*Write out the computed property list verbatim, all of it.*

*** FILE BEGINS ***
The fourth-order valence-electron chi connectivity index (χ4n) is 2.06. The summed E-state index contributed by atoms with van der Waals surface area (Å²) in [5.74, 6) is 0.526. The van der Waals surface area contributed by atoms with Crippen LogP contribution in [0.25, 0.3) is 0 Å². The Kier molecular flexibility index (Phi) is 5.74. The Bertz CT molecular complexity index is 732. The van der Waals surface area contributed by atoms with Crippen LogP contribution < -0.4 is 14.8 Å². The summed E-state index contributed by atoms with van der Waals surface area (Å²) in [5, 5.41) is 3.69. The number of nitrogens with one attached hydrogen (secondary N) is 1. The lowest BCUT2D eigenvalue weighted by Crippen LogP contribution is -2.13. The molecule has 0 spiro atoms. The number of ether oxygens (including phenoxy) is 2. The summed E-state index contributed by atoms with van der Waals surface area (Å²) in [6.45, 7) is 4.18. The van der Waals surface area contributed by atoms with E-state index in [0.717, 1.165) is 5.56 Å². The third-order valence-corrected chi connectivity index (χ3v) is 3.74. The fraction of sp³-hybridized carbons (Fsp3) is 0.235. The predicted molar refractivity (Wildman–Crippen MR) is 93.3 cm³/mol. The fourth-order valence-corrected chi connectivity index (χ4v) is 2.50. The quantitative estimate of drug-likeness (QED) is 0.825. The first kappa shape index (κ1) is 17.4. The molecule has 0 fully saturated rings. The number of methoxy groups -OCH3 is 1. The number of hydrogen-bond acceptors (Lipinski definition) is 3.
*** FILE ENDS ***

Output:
The fourth-order valence-electron chi connectivity index (χ4n) is 2.06. The summed E-state index contributed by atoms with van der Waals surface area (Å²) in [5.74, 6) is 0.526. The van der Waals surface area contributed by atoms with Crippen LogP contribution in [0.25, 0.3) is 0 Å². The Kier molecular flexibility index (Phi) is 5.74. The Bertz CT molecular complexity index is 732. The van der Waals surface area contributed by atoms with Crippen LogP contribution < -0.4 is 14.8 Å². The summed E-state index contributed by atoms with van der Waals surface area (Å²) in [5, 5.41) is 3.69. The number of nitrogens with one attached hydrogen (secondary N) is 1. The lowest BCUT2D eigenvalue weighted by Crippen LogP contribution is -2.13. The molecule has 0 spiro atoms. The number of ether oxygens (including phenoxy) is 2. The summed E-state index contributed by atoms with van der Waals surface area (Å²) in [6.45, 7) is 4.18. The van der Waals surface area contributed by atoms with E-state index in [0.717, 1.165) is 5.56 Å². The third-order valence-corrected chi connectivity index (χ3v) is 3.74. The fraction of sp³-hybridized carbons (Fsp3) is 0.235. The predicted molar refractivity (Wildman–Crippen MR) is 93.3 cm³/mol. The fourth-order valence-corrected chi connectivity index (χ4v) is 2.50. The quantitative estimate of drug-likeness (QED) is 0.825. The first kappa shape index (κ1) is 17.4. The molecule has 0 fully saturated rings. The number of methoxy groups -OCH3 is 1. The number of hydrogen-bond acceptors (Lipinski definition) is 3.